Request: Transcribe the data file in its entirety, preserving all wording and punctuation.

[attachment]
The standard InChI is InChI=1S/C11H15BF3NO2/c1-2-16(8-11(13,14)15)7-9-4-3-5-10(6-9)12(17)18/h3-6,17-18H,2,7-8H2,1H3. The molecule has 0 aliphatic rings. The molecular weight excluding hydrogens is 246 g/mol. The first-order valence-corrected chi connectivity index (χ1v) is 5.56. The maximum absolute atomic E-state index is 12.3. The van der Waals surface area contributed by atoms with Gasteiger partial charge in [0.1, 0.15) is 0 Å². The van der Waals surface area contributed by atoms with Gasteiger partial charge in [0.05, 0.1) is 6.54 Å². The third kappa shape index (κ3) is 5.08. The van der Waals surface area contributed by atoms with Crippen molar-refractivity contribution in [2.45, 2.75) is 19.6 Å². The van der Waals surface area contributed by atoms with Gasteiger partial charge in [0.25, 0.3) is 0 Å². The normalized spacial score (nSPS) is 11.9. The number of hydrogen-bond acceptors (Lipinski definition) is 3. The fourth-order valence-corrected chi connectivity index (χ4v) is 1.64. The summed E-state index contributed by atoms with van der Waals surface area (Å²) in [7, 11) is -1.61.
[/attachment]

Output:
The standard InChI is InChI=1S/C11H15BF3NO2/c1-2-16(8-11(13,14)15)7-9-4-3-5-10(6-9)12(17)18/h3-6,17-18H,2,7-8H2,1H3. The molecule has 0 aliphatic rings. The molecular weight excluding hydrogens is 246 g/mol. The first-order valence-corrected chi connectivity index (χ1v) is 5.56. The maximum absolute atomic E-state index is 12.3. The van der Waals surface area contributed by atoms with Gasteiger partial charge in [0.1, 0.15) is 0 Å². The van der Waals surface area contributed by atoms with Gasteiger partial charge in [0.05, 0.1) is 6.54 Å². The third kappa shape index (κ3) is 5.08. The van der Waals surface area contributed by atoms with Crippen molar-refractivity contribution in [2.45, 2.75) is 19.6 Å². The van der Waals surface area contributed by atoms with Gasteiger partial charge in [0.25, 0.3) is 0 Å². The normalized spacial score (nSPS) is 11.9. The number of hydrogen-bond acceptors (Lipinski definition) is 3. The fourth-order valence-corrected chi connectivity index (χ4v) is 1.64. The summed E-state index contributed by atoms with van der Waals surface area (Å²) in [7, 11) is -1.61.